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ERIC Number: ED084588
Record Type: RIE
Publication Date: 1973
Pages: 17
Abstractor: N/A
Reference Count: 0
Seventeenth Century Reflections in the Rhetoric of Science in America.
Wenzel, Joseph W.
One of the results of the seventeenth-century revolution in learning was the rejection by scientists of classical rhetorical theories. The scientific societies established in colonial America reflected the European wish to replace the classic emphasis on "artificial" rhetorical style by making language usage more concrete, simple, and clear. In particular, they opposed the use of such rhetorical devices as figures of speech, "eloquent" writing, or "mere style." In the mid-nineteenth century, however, when the American Association for the Advancement of Science was founded, there was evidence of reaction against the "pure" scientific language usage and more critical attention paid to improvement of communication. The new concept of language usage emphasized a practical, utilitarian style of writing that would also require the scientist to study literary works to learn basic principles of rhetoric and composition. Scientific writings now draw upon the principles of communication first delineated by the classical rhetoricians--investigation, recollection, judgment, arrangement, and expression--but there is no evidence of any philosophical analysis of the "rhetoric of science literature" which might lead to a well-defined art of scientific discourse. (RN)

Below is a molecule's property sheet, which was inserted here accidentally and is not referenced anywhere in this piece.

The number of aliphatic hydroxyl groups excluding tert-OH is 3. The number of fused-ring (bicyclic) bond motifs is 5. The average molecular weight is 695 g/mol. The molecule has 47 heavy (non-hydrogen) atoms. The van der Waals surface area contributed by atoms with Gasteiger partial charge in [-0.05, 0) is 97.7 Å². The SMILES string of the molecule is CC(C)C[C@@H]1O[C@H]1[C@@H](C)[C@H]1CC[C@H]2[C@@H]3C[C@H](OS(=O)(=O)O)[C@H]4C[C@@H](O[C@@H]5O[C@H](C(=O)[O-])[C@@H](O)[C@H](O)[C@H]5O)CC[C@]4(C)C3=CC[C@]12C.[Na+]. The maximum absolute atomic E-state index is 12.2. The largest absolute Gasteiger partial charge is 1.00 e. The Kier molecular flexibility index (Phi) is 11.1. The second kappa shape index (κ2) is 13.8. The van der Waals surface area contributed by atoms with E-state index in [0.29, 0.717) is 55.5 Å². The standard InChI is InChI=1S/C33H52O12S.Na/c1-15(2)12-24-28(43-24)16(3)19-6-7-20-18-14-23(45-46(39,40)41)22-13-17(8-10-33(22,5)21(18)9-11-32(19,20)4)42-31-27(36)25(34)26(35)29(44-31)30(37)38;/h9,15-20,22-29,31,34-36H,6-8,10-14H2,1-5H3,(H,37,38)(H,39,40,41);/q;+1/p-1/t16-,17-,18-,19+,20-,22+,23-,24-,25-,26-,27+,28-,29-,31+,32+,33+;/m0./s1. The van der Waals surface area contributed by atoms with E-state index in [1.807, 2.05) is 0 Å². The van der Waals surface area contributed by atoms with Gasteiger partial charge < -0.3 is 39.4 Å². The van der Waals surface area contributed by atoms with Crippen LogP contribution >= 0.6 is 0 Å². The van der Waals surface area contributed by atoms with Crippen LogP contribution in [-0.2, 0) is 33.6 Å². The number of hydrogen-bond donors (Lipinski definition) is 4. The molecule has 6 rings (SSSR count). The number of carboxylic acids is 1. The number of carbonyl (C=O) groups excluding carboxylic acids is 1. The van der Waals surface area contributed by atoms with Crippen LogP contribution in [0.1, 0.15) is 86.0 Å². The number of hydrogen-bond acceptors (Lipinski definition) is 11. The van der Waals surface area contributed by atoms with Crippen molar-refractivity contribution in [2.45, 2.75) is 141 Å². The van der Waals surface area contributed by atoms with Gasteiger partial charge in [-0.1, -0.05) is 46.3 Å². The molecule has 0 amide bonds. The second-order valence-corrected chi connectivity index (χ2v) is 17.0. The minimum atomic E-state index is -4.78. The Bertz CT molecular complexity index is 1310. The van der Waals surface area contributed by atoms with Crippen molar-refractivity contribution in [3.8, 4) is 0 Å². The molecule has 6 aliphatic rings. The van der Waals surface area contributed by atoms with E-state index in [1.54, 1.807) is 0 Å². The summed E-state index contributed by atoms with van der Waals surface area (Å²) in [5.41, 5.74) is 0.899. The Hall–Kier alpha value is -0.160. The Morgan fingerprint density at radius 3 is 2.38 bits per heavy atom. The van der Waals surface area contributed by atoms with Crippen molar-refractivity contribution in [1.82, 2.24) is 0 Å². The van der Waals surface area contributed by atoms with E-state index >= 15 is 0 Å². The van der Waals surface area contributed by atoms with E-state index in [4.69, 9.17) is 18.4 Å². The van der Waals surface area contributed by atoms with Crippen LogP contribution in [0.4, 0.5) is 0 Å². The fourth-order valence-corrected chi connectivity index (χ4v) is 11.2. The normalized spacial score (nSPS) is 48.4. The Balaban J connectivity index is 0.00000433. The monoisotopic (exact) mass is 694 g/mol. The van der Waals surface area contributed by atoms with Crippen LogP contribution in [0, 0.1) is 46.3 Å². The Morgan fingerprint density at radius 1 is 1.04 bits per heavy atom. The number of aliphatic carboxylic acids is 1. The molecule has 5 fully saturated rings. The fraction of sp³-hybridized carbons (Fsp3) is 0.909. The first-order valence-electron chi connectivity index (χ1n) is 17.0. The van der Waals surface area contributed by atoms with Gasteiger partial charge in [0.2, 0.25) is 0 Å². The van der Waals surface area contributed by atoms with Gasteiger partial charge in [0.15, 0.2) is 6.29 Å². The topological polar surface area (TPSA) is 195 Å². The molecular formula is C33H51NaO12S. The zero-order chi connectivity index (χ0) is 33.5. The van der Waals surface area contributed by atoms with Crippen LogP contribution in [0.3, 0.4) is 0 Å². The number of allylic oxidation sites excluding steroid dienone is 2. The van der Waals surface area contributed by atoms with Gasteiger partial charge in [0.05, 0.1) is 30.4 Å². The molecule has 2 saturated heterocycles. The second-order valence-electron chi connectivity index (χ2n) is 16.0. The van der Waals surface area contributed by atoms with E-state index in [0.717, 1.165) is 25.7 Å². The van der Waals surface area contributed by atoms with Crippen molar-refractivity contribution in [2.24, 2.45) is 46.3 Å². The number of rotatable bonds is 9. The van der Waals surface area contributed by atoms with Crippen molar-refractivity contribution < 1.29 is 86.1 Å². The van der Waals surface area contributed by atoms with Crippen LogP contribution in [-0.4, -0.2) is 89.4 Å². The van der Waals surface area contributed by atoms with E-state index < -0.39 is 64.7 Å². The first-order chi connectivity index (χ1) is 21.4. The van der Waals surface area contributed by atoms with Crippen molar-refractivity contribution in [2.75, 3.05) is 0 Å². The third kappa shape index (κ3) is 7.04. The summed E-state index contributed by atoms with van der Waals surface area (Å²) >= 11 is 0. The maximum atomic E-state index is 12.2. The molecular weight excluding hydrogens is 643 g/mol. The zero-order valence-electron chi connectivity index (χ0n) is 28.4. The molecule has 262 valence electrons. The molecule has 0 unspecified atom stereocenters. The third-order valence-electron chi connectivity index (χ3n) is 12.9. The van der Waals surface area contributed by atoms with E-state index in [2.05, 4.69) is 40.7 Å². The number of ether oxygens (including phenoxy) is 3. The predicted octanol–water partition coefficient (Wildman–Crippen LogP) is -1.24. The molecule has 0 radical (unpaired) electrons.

Publication Type: N/A
Education Level: N/A
Audience: N/A
Language: N/A
Sponsor: N/A
Authoring Institution: N/A
Note: Paper presented at the Annual Meeting of the Central States Speech Assn. (Spring, 1973)